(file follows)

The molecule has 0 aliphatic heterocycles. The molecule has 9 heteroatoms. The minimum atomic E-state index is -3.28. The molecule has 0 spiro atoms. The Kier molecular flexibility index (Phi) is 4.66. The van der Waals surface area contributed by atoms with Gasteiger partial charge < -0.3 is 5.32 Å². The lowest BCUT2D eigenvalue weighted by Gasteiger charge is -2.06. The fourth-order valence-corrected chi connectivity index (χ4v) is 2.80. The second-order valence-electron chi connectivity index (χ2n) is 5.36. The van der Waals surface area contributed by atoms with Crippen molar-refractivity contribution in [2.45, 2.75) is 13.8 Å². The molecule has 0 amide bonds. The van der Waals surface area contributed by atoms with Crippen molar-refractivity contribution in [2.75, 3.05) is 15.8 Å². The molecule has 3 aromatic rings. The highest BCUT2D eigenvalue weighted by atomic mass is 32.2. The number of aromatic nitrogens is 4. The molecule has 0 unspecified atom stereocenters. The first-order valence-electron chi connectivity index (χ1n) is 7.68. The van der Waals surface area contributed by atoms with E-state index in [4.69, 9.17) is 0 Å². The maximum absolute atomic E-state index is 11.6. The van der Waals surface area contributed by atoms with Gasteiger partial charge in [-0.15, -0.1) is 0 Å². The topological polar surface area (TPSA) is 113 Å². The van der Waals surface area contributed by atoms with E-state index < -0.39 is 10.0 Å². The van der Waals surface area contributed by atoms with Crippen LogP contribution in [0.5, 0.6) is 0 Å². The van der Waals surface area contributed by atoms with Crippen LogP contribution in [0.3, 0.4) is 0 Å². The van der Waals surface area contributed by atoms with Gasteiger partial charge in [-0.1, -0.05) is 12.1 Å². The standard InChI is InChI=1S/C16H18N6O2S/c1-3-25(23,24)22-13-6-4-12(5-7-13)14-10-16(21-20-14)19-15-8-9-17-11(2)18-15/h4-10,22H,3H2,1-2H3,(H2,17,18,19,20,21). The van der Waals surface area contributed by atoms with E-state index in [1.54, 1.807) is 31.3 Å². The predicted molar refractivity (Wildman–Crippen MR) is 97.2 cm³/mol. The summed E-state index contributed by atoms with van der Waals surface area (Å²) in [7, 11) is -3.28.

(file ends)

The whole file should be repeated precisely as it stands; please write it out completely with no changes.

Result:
The molecule has 0 aliphatic heterocycles. The molecule has 9 heteroatoms. The minimum atomic E-state index is -3.28. The molecule has 0 spiro atoms. The Kier molecular flexibility index (Phi) is 4.66. The van der Waals surface area contributed by atoms with Gasteiger partial charge < -0.3 is 5.32 Å². The lowest BCUT2D eigenvalue weighted by Gasteiger charge is -2.06. The fourth-order valence-corrected chi connectivity index (χ4v) is 2.80. The second-order valence-electron chi connectivity index (χ2n) is 5.36. The van der Waals surface area contributed by atoms with Crippen molar-refractivity contribution in [2.45, 2.75) is 13.8 Å². The molecule has 0 amide bonds. The van der Waals surface area contributed by atoms with Crippen molar-refractivity contribution in [2.75, 3.05) is 15.8 Å². The molecule has 3 aromatic rings. The highest BCUT2D eigenvalue weighted by atomic mass is 32.2. The number of aromatic nitrogens is 4. The molecule has 0 unspecified atom stereocenters. The first-order valence-electron chi connectivity index (χ1n) is 7.68. The van der Waals surface area contributed by atoms with E-state index in [4.69, 9.17) is 0 Å². The maximum absolute atomic E-state index is 11.6. The van der Waals surface area contributed by atoms with Gasteiger partial charge in [-0.15, -0.1) is 0 Å². The topological polar surface area (TPSA) is 113 Å². The van der Waals surface area contributed by atoms with E-state index < -0.39 is 10.0 Å². The van der Waals surface area contributed by atoms with Crippen LogP contribution in [0.5, 0.6) is 0 Å². The van der Waals surface area contributed by atoms with Crippen LogP contribution in [0.3, 0.4) is 0 Å². The van der Waals surface area contributed by atoms with Gasteiger partial charge in [-0.1, -0.05) is 12.1 Å². The standard InChI is InChI=1S/C16H18N6O2S/c1-3-25(23,24)22-13-6-4-12(5-7-13)14-10-16(21-20-14)19-15-8-9-17-11(2)18-15/h4-10,22H,3H2,1-2H3,(H2,17,18,19,20,21). The van der Waals surface area contributed by atoms with E-state index in [1.54, 1.807) is 31.3 Å². The predicted molar refractivity (Wildman–Crippen MR) is 97.2 cm³/mol. The summed E-state index contributed by atoms with van der Waals surface area (Å²) in [7, 11) is -3.28.